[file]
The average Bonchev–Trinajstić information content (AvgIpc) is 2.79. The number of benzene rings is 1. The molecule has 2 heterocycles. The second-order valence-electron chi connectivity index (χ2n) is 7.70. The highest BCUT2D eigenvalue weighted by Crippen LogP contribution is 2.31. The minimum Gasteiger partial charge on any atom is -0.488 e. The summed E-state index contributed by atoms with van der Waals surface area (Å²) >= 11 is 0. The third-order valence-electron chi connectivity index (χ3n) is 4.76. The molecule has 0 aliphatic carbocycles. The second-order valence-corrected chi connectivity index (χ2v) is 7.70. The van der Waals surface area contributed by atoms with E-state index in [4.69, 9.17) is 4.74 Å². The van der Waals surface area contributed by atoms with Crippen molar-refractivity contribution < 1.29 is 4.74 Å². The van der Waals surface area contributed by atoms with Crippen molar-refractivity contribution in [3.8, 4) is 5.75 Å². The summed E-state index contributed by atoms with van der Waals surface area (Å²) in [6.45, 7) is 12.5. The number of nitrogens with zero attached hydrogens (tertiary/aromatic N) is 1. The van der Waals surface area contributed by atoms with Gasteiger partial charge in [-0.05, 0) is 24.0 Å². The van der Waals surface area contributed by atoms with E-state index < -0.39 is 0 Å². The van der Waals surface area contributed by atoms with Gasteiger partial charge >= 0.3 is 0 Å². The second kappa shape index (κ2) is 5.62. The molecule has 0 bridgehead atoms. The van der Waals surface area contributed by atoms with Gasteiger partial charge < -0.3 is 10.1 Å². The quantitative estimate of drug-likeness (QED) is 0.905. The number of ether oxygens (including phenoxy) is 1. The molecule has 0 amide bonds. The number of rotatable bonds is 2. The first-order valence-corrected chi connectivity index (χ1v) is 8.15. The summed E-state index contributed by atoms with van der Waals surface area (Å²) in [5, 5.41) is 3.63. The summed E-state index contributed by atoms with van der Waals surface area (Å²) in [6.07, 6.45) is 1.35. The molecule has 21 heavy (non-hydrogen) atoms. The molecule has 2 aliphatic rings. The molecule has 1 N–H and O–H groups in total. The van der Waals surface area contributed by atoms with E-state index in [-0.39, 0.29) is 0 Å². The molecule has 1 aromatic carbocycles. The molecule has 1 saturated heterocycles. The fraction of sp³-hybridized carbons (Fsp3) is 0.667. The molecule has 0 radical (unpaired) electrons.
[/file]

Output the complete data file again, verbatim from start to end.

The average Bonchev–Trinajstić information content (AvgIpc) is 2.79. The number of benzene rings is 1. The molecule has 2 heterocycles. The second-order valence-electron chi connectivity index (χ2n) is 7.70. The highest BCUT2D eigenvalue weighted by Crippen LogP contribution is 2.31. The minimum Gasteiger partial charge on any atom is -0.488 e. The summed E-state index contributed by atoms with van der Waals surface area (Å²) >= 11 is 0. The third-order valence-electron chi connectivity index (χ3n) is 4.76. The molecule has 0 aliphatic carbocycles. The second-order valence-corrected chi connectivity index (χ2v) is 7.70. The van der Waals surface area contributed by atoms with E-state index in [4.69, 9.17) is 4.74 Å². The van der Waals surface area contributed by atoms with Crippen molar-refractivity contribution < 1.29 is 4.74 Å². The van der Waals surface area contributed by atoms with Crippen molar-refractivity contribution in [3.8, 4) is 5.75 Å². The summed E-state index contributed by atoms with van der Waals surface area (Å²) in [6.45, 7) is 12.5. The number of nitrogens with zero attached hydrogens (tertiary/aromatic N) is 1. The van der Waals surface area contributed by atoms with Gasteiger partial charge in [-0.05, 0) is 24.0 Å². The van der Waals surface area contributed by atoms with E-state index < -0.39 is 0 Å². The van der Waals surface area contributed by atoms with Gasteiger partial charge >= 0.3 is 0 Å². The second kappa shape index (κ2) is 5.62. The molecule has 0 bridgehead atoms. The van der Waals surface area contributed by atoms with Gasteiger partial charge < -0.3 is 10.1 Å². The quantitative estimate of drug-likeness (QED) is 0.905. The number of ether oxygens (including phenoxy) is 1. The molecule has 0 amide bonds. The number of rotatable bonds is 2. The first-order valence-corrected chi connectivity index (χ1v) is 8.15. The summed E-state index contributed by atoms with van der Waals surface area (Å²) in [5, 5.41) is 3.63. The summed E-state index contributed by atoms with van der Waals surface area (Å²) in [6.07, 6.45) is 1.35. The molecule has 21 heavy (non-hydrogen) atoms. The molecule has 2 aliphatic rings. The molecule has 1 N–H and O–H groups in total. The van der Waals surface area contributed by atoms with E-state index in [-0.39, 0.29) is 0 Å². The molecule has 1 aromatic carbocycles. The molecule has 1 saturated heterocycles. The fraction of sp³-hybridized carbons (Fsp3) is 0.667. The molecule has 0 radical (unpaired) electrons.